For now, they are invested in Foles and the Eagles certainly have justification for doing so. Foles has done quite well in Kelly’s tenure as head coach.

“Yeah I think we know what we have in Nick,” said offensive coordinator Pat Shurmur. “And we’ve seen a guy that I think, by last count, he’s 14-4 as a starter. So that’s really how you judge a quarterback.”

Unfortunately, the same cannot be said about the back end of the Eagles defense. Some of those guys can and should be replaced.

Since the departures of Brian Dawkins, Troy Vincent and Bobby Taylor, the Eagles secondary haven’t quite put the fear of God into the hearts and minds of opposing receivers.

At the cornerback position, the Birds are very average at best and just plain awful or worse at times. Cornerback Bradley Fletcher, a decent player, has been the weak link in the secondary for the last two weeks. He has been burned for three touchdowns and has given up at least four plays of 25 yards or more.

In Fletcher’s defense, he was going one-on-one against Dez Bryant and the speedy former Eagles wideout DeSean Jackson. Some safety help would have been nice. At the same time, the secondary has been a weakness masked by the solid play of the Eagles front seven. The Birds are second in the NFL in sacks with 49.

Defensive coordinator Bill Davis said the Eagles defense has improved since he took over last year, but the deep ball has been an Achilles Heel.

“In a lot of categories, yes and in a very important one, the deep pass, the vertical ball, the plus 20-yard passes, we’re not,” Davis said. “I’ve got to get that fixed.”

Ya think.

The Eagles aren’t a bad football team now, but in order for the team to go forward and really be a contender they’re going to make some personnel changes on the defensive side of the ball.

In the wake of the Eagles not making the playoffs, fans and a few local media people are questioning the release of former Eagles receiver DeSean Jackson, whose ability to stretch the defense made the Birds offense one of the most dangerous in the NFL last season.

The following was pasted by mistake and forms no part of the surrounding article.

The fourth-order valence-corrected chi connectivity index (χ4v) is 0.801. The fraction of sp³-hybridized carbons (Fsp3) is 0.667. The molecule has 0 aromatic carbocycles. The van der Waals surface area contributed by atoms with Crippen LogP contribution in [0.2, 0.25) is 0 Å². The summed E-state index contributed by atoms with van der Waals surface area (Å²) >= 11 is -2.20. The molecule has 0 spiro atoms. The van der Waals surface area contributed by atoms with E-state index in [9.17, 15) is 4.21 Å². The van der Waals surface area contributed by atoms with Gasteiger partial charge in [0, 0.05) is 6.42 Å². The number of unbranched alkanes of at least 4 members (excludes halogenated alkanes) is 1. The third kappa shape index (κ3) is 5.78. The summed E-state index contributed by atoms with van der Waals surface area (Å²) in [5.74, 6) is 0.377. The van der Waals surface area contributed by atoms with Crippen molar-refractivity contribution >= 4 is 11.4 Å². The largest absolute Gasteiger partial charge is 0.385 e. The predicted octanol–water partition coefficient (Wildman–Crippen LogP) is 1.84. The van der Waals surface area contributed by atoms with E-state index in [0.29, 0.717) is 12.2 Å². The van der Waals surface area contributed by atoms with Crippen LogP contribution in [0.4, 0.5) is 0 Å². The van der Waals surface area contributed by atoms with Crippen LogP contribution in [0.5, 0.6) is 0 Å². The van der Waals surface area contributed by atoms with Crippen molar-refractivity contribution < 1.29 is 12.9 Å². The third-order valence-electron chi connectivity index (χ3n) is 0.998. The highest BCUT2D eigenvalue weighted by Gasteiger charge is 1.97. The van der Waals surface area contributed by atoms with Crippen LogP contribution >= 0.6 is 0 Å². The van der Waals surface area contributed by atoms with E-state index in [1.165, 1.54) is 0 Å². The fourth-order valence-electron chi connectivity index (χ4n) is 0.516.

Some observers are saying if Jackson was with the Eagles along with Jeremy Maclin, rookie Jordan Matthews, and Riley Cooper—the Birds offense would be even more dangerous. Running back LeSean McCoy, who is fourth in the league in rushing, would have even more yards on the ground.

While you might have a legitimate argument on one level, it may not have mattered if Jackson was there given the struggles of the quarterbacks with turnovers and the injuries to the offensive line.

If you’re still mad about the Jackson trade, consider the following:

Coming into Sunday’s regular-season finale against the Giants, Maclin has 82 receptions for 1,269 yards and 10 touchdowns. McCoy has 1,220 yards rushing—not as good as last year, but he’s still in the league’s top five.

Darren Sproles had more touchdown passes than Jackson with eight and gave defenses more than something to think about. If not for New York Giants rookie wide receiver Odell Beckham, Matthews might be in the NFL Rookie-of-the-Year conversation-he caught 59 passes for 767 yards and seven touchdowns.

What really bothers fans about the Jackson release was that the Eagles got nothing of equal value or better on either side of the ball. That was the real tragedy of letting go of your best receiver.

During this offseason, the Eagles have to get better if they want to be in the postseason in 2015.

Silver-Linings Playbook: Eagles Can Still Win NFC East, But Need Help

16 Dec

By Chris Murray
For the Chris Murray Report and the Philadelphia Sunday Sun

Mark Sanchez threw two interceptions in the Eagles loss to the Dallas Cowboys. Photo by Webster Riddick.

Mark Sanchez threw two interceptions in the Eagles loss to the Dallas Cowboys. Photo by Webster Riddick.

PHILADELPHIA—At this time two weeks ago, the Eagles were flying high after a 23-point thrashing of the Dallas Cowboys on their home field on Thanksgiving.

The Birds seemingly had everything under control and appeared to be in control of their playoff destiny.

Two weeks later, the Eagles find themselves in the precarious position of having to depend upon others in the last two weeks of the season thanks to a 38-27 loss to a suddenly resurgent Dallas Cowboys squad Sunday night at Lincoln Financial Field.